“Bob Costa and Jeremy Blakely are really making progress. We now have lights in the lower engine area and a new control panel has been installed to service all of the various power sources,” Friend said via email to supporters Sept. 12, adding, “The front anchor has been checked out, but more than likely we need to purchase an additional really heavy anchor for the rear of the boat. Jeremy also got the locked control room door open and that’s one more safety issue taken care of!  A solar power system was being installed as we left yesterday, to keep a trickle charge to the batteries. Tons of things are being repaired, repurposed, or installed. Bob started her up again and she sounds great!”

The ST 479 may remain at Green Cove Springs rent-free until October.

“We can stay there indefinitely for $600 a month,” Friend said.

Friend said he wants to be certain the noted tugboat can be towed across Lake George without running aground.

“Lake George is risky, but we feel we can get across,” he said.

Despite its size, the big lake has an average depth of less than 8 feet, and the vessel’s draft, or space below the waterline, is approximately 7 1/2 feet.

Once the ST 479 gets back to DeLand, what becomes of it then?

“We may bring it home to West Volusia and have it sit for a year,” Friend said.

He said he would like to place the boat on a cradle, preferably at Ed Stone Park on the St. Johns River west of DeLand. Other possible locations for the tugboat are Lake Monroe Park below DeBary or at a new riverside park to be developed in DeBary west of the Interstate 4 bridge.

When the boat is safely back in Volusia County, Friend said, he and his group can apply for a grant under the ECHO program. ECHO is an acronym for the county’s program to preserve, acquire or develop public assets designated as “environmental, cultural, historic or outdoor-recreational.”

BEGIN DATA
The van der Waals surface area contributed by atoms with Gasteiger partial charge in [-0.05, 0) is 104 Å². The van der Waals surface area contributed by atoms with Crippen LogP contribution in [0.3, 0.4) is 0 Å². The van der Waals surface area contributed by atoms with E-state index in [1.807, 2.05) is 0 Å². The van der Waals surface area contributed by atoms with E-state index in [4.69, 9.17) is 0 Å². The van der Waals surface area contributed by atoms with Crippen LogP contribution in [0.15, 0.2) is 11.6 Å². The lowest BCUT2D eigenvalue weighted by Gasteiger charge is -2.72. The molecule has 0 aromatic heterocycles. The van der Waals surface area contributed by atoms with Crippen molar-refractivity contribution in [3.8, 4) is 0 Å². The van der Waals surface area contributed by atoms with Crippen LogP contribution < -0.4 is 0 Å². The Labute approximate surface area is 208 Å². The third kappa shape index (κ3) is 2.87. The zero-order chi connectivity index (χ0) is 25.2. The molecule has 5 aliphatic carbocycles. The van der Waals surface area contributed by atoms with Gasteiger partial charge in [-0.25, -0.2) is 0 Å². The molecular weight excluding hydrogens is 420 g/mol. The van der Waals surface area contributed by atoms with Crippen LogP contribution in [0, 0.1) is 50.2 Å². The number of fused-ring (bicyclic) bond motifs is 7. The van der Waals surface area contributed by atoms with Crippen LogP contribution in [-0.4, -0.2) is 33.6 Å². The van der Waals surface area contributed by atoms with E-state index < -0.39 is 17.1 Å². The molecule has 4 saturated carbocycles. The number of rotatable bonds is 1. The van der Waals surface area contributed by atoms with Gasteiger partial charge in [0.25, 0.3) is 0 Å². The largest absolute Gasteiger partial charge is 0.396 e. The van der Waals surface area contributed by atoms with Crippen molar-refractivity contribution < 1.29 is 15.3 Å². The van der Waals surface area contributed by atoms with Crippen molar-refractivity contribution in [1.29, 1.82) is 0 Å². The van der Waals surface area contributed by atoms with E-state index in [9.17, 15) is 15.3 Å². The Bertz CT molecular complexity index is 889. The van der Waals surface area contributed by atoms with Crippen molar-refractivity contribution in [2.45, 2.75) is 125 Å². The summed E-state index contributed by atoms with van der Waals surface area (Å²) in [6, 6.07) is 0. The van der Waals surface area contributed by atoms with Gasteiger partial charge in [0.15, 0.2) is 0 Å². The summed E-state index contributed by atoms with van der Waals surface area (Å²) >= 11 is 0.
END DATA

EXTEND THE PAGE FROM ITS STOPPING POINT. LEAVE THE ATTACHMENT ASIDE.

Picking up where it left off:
The ECHO program was established in 2001, following a countywide referendum providing for the levy of a one-fifth of a mill ad valorem property tax. ECHO had a 20-year life span, but a majority of the county’s voters approved a 20-year renewal in 2020.

Meanwhile, Friend is seeking financial help to finish the work he started. Donations, he said, are tax-deductible. Anyone wishing to contribute for the return and preservation of the Army tugboat may contact Friend at 386-943-9537 or 386-736-5011.

“I’m optimistic,” Friend said.

He also would like to see or produce a documentary on the efforts to save this special piece of American history.

“The story is not over,” DeLand Mayor Robert Apgar said.

“As a son of a World War II veteran and a career military officer, I’m proud of DeLand’s military history,” the mayor added.

THE TIGER’S LOGO — The ST 479 has its colorful logo, thanks to Dan Friend. World War II history buffs may see a similarity between the logo and the symbol of the Flying Tigers, a group of American pilots who fought Japanese in China before the U.S. actually entered World War II. The Flying Tiger emblem showed the Tiger with wings, but Friend modified the emblem to show a Tiger without wings. The Flying Tigers logo was produced by Walt Disney, and it is now in the public domain, Friend said.


  1. As of right now the tiger is not marooned in Greencove springs it is now sitting anchored in Astor Florida awaiting its final last bit of its journey to Deland Which it was so awesome to get to see it and take pictures of it it is truly a awesome piece of history